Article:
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No, Bolton Is Not a Pragmatist

Reihan Salam wants us to see the “pragmatic” side of John Bolton:

Consider his condemnations of the Iran deal. Ever since the idea of a nuclear agreement was first floated, Bolton insisted that it would empower rather than restrain Tehran in its efforts to sow chaos. Many thoughtful observers who were once favorably disposed towards the deal, including some on the left, now acknowledge that Iranian military adventurism has gotten worse since the deal was signed. It’s hard to deny that Bolton’s skepticism has been borne out, at least in part.

It is debatable whether Iranian “military adventurism has gotten worse,” but the problem here is that Bolton is using other Iranian behavior as an excuse for scrapping a deal that is doing exactly what it is supposed to do. Suppose for the sake of argument that Iran has become significantly more meddlesome since 2015. How does that justify reneging on a deal that restricts their nuclear program? It doesn’t. It’s a silly argument.

Citing other aspects of Iran’s foreign policy as proof that an opponent of the nuclear deal has been vindicated doesn’t make the least bit of sense. It is akin to the complaints about New START that ratifying the treaty didn’t change other Russian behavior that Washington didn’t like. The complaints about the other behavior may or may not be legitimate, but they are absolutely irrelevant to the merits of the agreement. Incidentally, Bolton is a vocal opponent of New START (he calls it an “execrable deal”), and his appointment makes extending the treaty again even less likely than it was before.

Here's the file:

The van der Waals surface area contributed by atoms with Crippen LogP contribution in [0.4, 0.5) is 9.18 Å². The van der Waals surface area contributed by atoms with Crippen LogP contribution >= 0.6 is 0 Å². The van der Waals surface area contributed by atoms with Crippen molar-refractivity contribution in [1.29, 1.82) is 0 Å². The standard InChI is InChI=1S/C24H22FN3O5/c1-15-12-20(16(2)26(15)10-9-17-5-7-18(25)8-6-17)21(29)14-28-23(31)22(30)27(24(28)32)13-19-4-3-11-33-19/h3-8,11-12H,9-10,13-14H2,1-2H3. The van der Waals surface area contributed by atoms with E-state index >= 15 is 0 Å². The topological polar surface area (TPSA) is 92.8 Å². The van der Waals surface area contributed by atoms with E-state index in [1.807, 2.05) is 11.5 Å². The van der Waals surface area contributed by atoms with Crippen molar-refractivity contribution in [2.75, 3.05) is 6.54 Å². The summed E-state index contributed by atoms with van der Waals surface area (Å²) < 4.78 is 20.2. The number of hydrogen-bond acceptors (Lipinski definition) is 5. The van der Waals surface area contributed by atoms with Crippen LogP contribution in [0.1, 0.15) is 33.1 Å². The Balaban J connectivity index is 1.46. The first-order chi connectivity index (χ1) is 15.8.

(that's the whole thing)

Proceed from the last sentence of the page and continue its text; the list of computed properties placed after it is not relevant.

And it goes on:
A pragmatist would be very interested in keeping the treaty alive because of the significant benefits that the U.S. gets from it, but of course Bolton is not really a pragmatist and never has been. Bolton’s argument against New START is risible. He claims that the 2002 Moscow Treaty (no verification) was superior to New START (including a verification mechanism) because it was “short (three pages), with broad exit ramps and sunset provisions.” Bolton thinks arms control treaties that bind the U.S. are good because they expire or are easy to get out of, but nonproliferation agreements that other states sign are terrible because some of their provisions eventually expire. Bolton’s “pragmatism” looks a lot like knee-jerk, ignorant hawkishness.

Arms control and nonproliferation agreements need to be judged on whether they do what their supporters said they would do. Has the JCPOA verifiably restricted Iran’s nuclear program and blocked all of their paths to developing a nuclear weapon? The IAEA has told us that it has exactly done that ten times in a row, and Iran remains in compliance with an agreement that our hard-liners said they would never abide by. Bolton’s hostility to such an agreement is driven by his ideological aversion to compromise with an adversarial regime, and there is no agreement that could be negotiated with Iran that would satisfy him. That is one reason why he favors attacking them instead. A genuine pragmatist would accept the nuclear deal for what it does and seek to maximize the benefits that the U.S. gets from it. A blinkered ideologue wants to burn it to the ground. Bolton is obviously the latter.

about the author

Daniel Larison is a senior editor at TAC, where he also keeps a solo blog. He has been published in the New York Times Book Review, Dallas Morning News, World Politics Review, Politico Magazine, Orthodox Life, Front Porch Republic, The American Scene, and Culture11, and was a columnist for The Week. He holds a PhD in history from the University of Chicago, and resides in Lancaster, PA. Follow him on Twitter.

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